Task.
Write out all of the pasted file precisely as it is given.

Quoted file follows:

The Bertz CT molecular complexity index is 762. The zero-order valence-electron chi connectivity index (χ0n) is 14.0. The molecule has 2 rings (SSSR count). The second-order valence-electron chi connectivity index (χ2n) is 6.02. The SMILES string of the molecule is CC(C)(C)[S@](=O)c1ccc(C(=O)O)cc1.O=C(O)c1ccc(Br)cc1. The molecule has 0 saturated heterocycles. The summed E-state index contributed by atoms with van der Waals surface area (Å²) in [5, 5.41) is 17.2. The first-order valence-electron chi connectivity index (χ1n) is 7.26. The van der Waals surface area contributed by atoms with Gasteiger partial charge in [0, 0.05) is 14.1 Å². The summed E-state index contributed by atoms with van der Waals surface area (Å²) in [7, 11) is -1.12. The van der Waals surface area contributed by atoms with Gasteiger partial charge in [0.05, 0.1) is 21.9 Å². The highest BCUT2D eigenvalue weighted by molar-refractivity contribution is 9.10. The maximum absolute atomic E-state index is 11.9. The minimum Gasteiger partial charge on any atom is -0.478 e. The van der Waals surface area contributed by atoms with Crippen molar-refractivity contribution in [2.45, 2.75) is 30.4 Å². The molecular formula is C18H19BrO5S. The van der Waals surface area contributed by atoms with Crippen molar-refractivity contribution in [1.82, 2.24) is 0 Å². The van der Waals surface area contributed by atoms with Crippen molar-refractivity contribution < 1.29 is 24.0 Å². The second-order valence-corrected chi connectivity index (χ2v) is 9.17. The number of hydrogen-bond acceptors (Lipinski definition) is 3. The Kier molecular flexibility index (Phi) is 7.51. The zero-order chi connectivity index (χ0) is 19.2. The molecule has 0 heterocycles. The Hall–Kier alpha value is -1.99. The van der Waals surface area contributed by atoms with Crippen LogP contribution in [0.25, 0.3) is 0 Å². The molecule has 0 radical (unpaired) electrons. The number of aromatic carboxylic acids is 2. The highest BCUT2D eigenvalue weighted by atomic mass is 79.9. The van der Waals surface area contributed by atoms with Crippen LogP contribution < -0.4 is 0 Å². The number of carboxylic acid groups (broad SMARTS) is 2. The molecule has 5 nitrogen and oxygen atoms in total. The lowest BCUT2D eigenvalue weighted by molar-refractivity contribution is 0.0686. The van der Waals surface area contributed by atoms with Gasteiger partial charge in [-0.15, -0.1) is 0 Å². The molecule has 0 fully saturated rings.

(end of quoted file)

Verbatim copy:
The Bertz CT molecular complexity index is 762. The zero-order valence-electron chi connectivity index (χ0n) is 14.0. The molecule has 2 rings (SSSR count). The second-order valence-electron chi connectivity index (χ2n) is 6.02. The SMILES string of the molecule is CC(C)(C)[S@](=O)c1ccc(C(=O)O)cc1.O=C(O)c1ccc(Br)cc1. The molecule has 0 saturated heterocycles. The summed E-state index contributed by atoms with van der Waals surface area (Å²) in [5, 5.41) is 17.2. The first-order valence-electron chi connectivity index (χ1n) is 7.26. The van der Waals surface area contributed by atoms with Gasteiger partial charge in [0, 0.05) is 14.1 Å². The summed E-state index contributed by atoms with van der Waals surface area (Å²) in [7, 11) is -1.12. The van der Waals surface area contributed by atoms with Gasteiger partial charge in [0.05, 0.1) is 21.9 Å². The highest BCUT2D eigenvalue weighted by molar-refractivity contribution is 9.10. The maximum absolute atomic E-state index is 11.9. The minimum Gasteiger partial charge on any atom is -0.478 e. The van der Waals surface area contributed by atoms with Crippen molar-refractivity contribution in [2.45, 2.75) is 30.4 Å². The molecular formula is C18H19BrO5S. The van der Waals surface area contributed by atoms with Crippen molar-refractivity contribution in [1.82, 2.24) is 0 Å². The van der Waals surface area contributed by atoms with Crippen molar-refractivity contribution < 1.29 is 24.0 Å². The second-order valence-corrected chi connectivity index (χ2v) is 9.17. The number of hydrogen-bond acceptors (Lipinski definition) is 3. The Kier molecular flexibility index (Phi) is 7.51. The zero-order chi connectivity index (χ0) is 19.2. The molecule has 0 heterocycles. The Hall–Kier alpha value is -1.99. The van der Waals surface area contributed by atoms with Crippen LogP contribution in [0.25, 0.3) is 0 Å². The molecule has 0 radical (unpaired) electrons. The number of aromatic carboxylic acids is 2. The highest BCUT2D eigenvalue weighted by atomic mass is 79.9. The van der Waals surface area contributed by atoms with Crippen LogP contribution < -0.4 is 0 Å². The number of carboxylic acid groups (broad SMARTS) is 2. The molecule has 5 nitrogen and oxygen atoms in total. The lowest BCUT2D eigenvalue weighted by molar-refractivity contribution is 0.0686. The van der Waals surface area contributed by atoms with Gasteiger partial charge in [-0.15, -0.1) is 0 Å². The molecule has 0 fully saturated rings.